A Dog’s Life: Stray in Spain

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I fumbled for the tent zipper and Jack, our 40 kilogram Husky/Retriever/Grizzly Bear cross, charged through the delicate nylon and mesh openings like a bull in a china store, excited as ever to start a new day.

Off the beaten track in Spain

It was December in the south of Spain and our ‘house on top of the hill’ was surrounded by a panorama of frigid mountains awaiting the first glow of sunrise. A scattering of empty bullet cartridges lay haphazardly on the bare earth around us, the remnants of a trigger happy hunting season.

Our course was set for the bright lights of Sevilla and it started with a 23 kilometre stretch of isolated road re-shaped forever by the mining company Rio Tinto.

[Side rant: Rio Tinto, which translates to ‘Red River’, is named because of highly acidic pollution from acid mine drainage… way to go public relations department! In recent years Rio Tinto has won the Worldaware Award for Sustainable development. We are unsure if the award was due to its involvement in Papua New Guinea which triggered the Bougainville separatist crisis, it’s work with the Ranger Uranium Mine near Kakadu National Park in Australia, the ‘severe environmental damage’ from mining in Indonesia, or just being the third-largest coal mining company in the world (2008), one of the fastest triggers of global warming and all of the natural and political catastrophes that entails. I’m sure the ‘Red River’ public relations department will be more than happy to answer.]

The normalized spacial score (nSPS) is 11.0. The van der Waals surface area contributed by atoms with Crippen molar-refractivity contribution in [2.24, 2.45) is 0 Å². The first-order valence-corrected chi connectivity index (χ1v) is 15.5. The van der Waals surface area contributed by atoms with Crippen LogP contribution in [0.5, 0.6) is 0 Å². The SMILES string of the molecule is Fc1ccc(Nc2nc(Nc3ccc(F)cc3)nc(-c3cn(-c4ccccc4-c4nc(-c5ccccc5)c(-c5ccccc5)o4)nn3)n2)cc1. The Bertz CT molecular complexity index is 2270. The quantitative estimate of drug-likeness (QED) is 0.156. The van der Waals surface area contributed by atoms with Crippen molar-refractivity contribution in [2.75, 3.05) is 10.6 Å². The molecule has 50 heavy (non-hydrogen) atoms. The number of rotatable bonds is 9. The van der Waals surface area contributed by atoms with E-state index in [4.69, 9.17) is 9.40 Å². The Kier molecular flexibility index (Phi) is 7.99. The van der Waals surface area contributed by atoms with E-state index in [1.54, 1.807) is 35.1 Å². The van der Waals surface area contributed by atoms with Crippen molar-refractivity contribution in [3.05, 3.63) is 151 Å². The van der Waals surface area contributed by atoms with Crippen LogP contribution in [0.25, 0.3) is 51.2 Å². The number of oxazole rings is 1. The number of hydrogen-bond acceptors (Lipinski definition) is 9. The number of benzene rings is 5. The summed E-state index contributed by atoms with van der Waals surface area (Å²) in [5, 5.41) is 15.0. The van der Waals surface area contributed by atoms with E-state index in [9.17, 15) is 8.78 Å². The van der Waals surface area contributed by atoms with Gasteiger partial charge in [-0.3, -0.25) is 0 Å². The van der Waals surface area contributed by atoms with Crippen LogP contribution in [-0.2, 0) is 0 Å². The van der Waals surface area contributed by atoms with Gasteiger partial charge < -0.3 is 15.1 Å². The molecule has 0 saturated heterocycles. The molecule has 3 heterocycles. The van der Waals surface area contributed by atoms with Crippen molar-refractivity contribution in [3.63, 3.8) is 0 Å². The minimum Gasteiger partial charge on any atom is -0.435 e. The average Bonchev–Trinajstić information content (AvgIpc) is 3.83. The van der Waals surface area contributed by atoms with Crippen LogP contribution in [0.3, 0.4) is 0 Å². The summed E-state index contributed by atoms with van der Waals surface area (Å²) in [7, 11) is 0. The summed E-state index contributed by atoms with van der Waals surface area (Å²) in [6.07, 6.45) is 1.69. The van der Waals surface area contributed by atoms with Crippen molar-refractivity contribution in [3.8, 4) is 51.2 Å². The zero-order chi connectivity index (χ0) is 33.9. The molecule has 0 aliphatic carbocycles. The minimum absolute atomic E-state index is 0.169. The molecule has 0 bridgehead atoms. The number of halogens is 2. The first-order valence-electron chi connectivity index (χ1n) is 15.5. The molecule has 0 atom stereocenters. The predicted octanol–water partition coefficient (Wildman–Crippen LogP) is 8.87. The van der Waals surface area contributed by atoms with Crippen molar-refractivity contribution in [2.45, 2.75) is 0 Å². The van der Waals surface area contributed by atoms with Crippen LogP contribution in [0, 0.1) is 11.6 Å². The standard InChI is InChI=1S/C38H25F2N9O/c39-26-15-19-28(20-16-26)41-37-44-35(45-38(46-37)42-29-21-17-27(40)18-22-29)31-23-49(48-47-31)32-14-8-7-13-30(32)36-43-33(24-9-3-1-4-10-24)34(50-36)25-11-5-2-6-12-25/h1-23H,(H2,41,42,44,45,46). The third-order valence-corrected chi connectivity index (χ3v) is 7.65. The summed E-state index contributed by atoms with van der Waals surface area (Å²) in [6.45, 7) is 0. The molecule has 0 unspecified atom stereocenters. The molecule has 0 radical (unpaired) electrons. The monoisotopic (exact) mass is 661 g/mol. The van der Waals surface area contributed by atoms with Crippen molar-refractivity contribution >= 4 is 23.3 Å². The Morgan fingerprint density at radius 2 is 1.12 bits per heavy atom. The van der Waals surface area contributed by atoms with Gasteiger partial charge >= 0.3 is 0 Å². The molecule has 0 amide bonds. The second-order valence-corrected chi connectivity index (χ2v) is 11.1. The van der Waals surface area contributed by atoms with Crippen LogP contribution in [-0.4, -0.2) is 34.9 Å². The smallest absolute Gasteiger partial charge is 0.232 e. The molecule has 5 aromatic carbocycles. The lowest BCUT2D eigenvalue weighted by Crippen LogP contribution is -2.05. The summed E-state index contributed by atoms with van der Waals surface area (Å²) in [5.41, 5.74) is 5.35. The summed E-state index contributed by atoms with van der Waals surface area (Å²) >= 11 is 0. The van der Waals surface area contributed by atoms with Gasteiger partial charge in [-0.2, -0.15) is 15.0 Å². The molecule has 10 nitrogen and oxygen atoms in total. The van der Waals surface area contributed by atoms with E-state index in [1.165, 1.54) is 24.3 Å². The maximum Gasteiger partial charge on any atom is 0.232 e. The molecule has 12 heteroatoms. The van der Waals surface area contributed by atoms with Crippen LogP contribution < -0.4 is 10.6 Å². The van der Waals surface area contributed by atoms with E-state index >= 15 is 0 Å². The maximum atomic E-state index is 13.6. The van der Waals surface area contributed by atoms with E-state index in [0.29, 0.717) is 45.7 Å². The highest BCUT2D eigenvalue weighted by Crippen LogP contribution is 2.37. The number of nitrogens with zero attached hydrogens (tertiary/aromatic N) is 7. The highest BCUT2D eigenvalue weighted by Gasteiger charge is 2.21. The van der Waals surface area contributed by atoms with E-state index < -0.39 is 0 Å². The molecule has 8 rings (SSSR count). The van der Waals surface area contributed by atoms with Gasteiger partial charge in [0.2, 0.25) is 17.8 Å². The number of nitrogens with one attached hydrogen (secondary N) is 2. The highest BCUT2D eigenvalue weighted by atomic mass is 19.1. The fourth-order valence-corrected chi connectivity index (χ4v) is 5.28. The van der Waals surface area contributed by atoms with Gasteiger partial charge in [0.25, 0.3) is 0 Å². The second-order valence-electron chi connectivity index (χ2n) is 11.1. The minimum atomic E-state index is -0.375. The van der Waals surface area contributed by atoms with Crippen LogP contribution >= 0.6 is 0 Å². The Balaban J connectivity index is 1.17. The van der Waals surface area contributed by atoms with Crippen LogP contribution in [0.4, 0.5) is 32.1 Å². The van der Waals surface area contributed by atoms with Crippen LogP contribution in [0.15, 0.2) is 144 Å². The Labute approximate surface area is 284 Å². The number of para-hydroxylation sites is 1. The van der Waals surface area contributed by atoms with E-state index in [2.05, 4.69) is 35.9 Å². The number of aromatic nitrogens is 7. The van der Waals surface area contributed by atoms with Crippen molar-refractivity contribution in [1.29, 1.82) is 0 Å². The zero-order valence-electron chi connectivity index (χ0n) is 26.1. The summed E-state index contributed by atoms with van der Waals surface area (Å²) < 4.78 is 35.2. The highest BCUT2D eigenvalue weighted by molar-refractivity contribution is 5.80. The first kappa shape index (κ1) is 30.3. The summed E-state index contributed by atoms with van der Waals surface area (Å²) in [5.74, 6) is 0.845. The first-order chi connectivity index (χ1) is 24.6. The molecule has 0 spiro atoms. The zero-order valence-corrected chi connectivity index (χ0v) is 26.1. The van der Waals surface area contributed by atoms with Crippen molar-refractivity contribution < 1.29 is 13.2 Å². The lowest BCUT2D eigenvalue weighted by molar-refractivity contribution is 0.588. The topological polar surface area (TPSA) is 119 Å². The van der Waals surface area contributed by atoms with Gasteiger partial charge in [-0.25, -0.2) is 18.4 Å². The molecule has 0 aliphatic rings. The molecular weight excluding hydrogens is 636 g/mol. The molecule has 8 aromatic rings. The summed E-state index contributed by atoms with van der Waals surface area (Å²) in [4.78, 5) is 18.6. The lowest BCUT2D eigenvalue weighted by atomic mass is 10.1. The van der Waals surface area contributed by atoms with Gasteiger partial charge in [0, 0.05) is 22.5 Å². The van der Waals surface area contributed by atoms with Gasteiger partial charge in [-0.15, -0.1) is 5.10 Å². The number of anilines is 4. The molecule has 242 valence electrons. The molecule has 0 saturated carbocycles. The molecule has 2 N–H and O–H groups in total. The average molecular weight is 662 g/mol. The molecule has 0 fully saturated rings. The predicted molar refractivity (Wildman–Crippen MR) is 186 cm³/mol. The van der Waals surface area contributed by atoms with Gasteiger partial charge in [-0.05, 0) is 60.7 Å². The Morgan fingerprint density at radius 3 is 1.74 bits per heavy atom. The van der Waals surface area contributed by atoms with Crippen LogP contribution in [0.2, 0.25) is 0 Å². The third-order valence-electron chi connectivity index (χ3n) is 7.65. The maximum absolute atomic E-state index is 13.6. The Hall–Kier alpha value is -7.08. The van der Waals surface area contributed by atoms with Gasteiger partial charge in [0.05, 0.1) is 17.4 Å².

The Land of Rio Tinto

We pedaled deeper into the desolate nowhere, gaping at entire mountainsides upturned and left in tiers like a giant rocky wedding cake. Besides some stunted re-growth and some opportunistic herbs the place was silent and empty. Or so we thought.

As we coasted down the other side of the pass a purple patch of Spanish lavender had me pulling off the roadside on a whim for a snack break. When Zoa pulled in behind me, we noticed a blur of movement from our peripheral vision. We were used to seeing animals darting for safety, but this animal was sprinting straight towards us! What was it? An angry rabbit?

Nope,  it was a dog. A tiny dog, completely emaciated, with its ribs bulging out of its shivering body. She looked startled and desperate, like something out of a war zone, not far from death’s door, and after a quick snarl at Jack and Paco she jumped straight into the back of our dog trailer, as if to say wherever you are going, I’m coming with you.

Daza gets a feed

A closer inspection revealed swollen teats, a bloody behind, and big sores on her body which had not healed properly and had started to become infected. A permanently attached hunting collar showed her name to be Daza, with a phone number written on the back. We had ridden through town after town of stray dogs in Spain, but what was she doing out here in the middle of nowhere, so far from any homes? She must have become lost during a hunting trip.